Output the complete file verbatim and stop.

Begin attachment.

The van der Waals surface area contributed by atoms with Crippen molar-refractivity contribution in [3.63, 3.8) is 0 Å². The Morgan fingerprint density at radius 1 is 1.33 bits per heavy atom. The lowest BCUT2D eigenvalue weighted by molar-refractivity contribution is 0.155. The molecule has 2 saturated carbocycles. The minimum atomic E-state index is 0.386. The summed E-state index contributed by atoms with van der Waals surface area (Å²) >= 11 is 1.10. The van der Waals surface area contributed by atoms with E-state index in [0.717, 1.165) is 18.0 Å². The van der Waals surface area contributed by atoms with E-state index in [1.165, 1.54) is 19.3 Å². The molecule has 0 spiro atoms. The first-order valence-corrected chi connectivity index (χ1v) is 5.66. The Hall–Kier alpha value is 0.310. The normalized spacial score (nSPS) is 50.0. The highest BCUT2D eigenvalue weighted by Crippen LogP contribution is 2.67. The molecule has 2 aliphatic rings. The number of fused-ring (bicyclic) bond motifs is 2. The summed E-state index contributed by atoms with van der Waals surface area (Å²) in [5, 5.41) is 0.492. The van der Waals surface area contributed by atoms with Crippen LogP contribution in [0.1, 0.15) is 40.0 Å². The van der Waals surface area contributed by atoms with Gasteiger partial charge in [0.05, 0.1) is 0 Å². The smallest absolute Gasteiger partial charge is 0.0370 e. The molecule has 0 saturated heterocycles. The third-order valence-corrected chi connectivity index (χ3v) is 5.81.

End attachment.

The van der Waals surface area contributed by atoms with Crippen molar-refractivity contribution in [3.63, 3.8) is 0 Å². The Morgan fingerprint density at radius 1 is 1.33 bits per heavy atom. The lowest BCUT2D eigenvalue weighted by molar-refractivity contribution is 0.155. The molecule has 2 saturated carbocycles. The minimum atomic E-state index is 0.386. The summed E-state index contributed by atoms with van der Waals surface area (Å²) >= 11 is 1.10. The van der Waals surface area contributed by atoms with E-state index in [0.717, 1.165) is 18.0 Å². The van der Waals surface area contributed by atoms with E-state index in [1.165, 1.54) is 19.3 Å². The molecule has 0 spiro atoms. The first-order valence-corrected chi connectivity index (χ1v) is 5.66. The Hall–Kier alpha value is 0.310. The normalized spacial score (nSPS) is 50.0. The highest BCUT2D eigenvalue weighted by Crippen LogP contribution is 2.67. The molecule has 2 aliphatic rings. The number of fused-ring (bicyclic) bond motifs is 2. The summed E-state index contributed by atoms with van der Waals surface area (Å²) in [5, 5.41) is 0.492. The van der Waals surface area contributed by atoms with Crippen LogP contribution in [0.1, 0.15) is 40.0 Å². The van der Waals surface area contributed by atoms with Gasteiger partial charge in [0.05, 0.1) is 0 Å². The smallest absolute Gasteiger partial charge is 0.0370 e. The molecule has 0 saturated heterocycles. The third-order valence-corrected chi connectivity index (χ3v) is 5.81.